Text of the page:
The quarterback position is more important to a football team than any other position is to its respective team sport. A star starting pitcher? A sure-handed goalie? A 7-foot center? None are more important than a quarterback is to a football team.
For this reason, the focus on the quarterback, and the necessity for each franchise to have a healthy and successful player at the position, is always a top priority. Generally, a franchise does not even consider replacing its quarterback unless it is convinced he has poor leadership skills, is hurt or too old or he can't consistently win football games.
You might ask yourself why the salary cap is not a reason a team will cut ties with a quarterback. In reality, if a quarterback possesses all of a team's desired attributes, it will find a way to squeeze him under the cap. A good example is the Colts and Peyton Manning.
Following the 2005 season, the Titans still had Steve McNair at the helm. He was the first quarterback I drafted as a general manager and he was highly successful for the franchise. McNair led the team to its first Super Bowl, two conference championship games and a number of division titles. He was a great team leader and he is incredibly, if not abnormally, tough.
Unfortunately, over McNair's last two seasons with the franchise, he missed at least 10 full games due to injury and, like everyone else, he was getting older. It was not in the best interest of the franchise to sign McNair to a long-term contract structured the way he wanted it.
McNair's backup at the time was Billy Volek. Volek had a very successful tenure backing up McNair. He threw for almost 3,000 yards in just nine starts with 22 touchdowns in 2004 and 2005, and he has an NFL record for yards in his first seven NFL starts. Despite these numbers, we were still not completely comfortable with putting the franchise in Volek's hands.
With these two options out, we only had two left. We could either sign an unrestricted free agent quarterback to lead the team into the future, or draft a young franchise quarterback. We were aware that most quarterbacks that end up on the free-agent market are generally old, injured or have personality problems or leadership issues. We didn't think we would find someone we really wanted in free agency. We knew, at that point, that we would need to draft a quarterback.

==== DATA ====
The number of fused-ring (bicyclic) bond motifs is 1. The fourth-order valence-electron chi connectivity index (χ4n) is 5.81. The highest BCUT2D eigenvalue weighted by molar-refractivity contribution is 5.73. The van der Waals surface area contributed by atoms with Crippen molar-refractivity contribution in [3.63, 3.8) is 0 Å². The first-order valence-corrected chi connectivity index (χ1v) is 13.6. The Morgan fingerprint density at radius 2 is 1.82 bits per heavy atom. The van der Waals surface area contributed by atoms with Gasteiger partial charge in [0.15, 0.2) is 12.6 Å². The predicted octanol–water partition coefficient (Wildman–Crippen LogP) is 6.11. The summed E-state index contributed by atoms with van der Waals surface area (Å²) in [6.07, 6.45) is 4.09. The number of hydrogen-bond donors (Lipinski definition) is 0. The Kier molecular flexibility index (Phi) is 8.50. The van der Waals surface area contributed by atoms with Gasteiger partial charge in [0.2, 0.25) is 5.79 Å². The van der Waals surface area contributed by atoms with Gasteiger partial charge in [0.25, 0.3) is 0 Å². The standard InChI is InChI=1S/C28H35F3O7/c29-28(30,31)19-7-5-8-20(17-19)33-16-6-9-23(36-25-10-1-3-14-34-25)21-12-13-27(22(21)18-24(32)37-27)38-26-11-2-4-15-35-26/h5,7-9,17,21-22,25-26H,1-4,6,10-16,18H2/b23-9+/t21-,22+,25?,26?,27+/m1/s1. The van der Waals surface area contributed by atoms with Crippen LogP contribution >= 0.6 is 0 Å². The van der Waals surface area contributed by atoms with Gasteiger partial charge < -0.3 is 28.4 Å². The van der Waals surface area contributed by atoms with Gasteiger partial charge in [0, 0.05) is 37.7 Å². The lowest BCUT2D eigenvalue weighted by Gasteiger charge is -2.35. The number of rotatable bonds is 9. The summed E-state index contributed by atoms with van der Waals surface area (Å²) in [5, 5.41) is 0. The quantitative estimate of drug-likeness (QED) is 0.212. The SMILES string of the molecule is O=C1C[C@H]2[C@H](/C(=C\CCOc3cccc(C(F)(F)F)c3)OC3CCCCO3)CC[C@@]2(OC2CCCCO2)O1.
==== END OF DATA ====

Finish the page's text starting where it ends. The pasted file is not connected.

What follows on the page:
Having just completed a salary-cap purge, we were the youngest team in the NFL. Using the exact same model that made the Titans the winningest team in the league from 1999-2003, we knew we needed the team to mature as a group. The scenarios of a young quarterback with a mature team, or an aging quarterback with a young team, are both recipes for inconsistency in the NFL. The team had the No. 3 pick in the quarterback-rich 2006 draft, which was a great scenario for the Titans.
We would have been content with any of the three highly-rated prospects, but the final decision came down to Vince Young's athleticism. We felt that, despite the fact that Young was the least experienced college player in the group, in a year he would be as mature as both Jay Cutler and Matt Leinart. The difference in athleticism might allow Young to be something very special, and that is why we drafted him. As it turns out Young was everything we expected with the ball in his hands, but he is much more as a leader, competitor and as a winner.
Former Tennessee Titans general manager Floyd Reese contributes frequently to ESPN.com.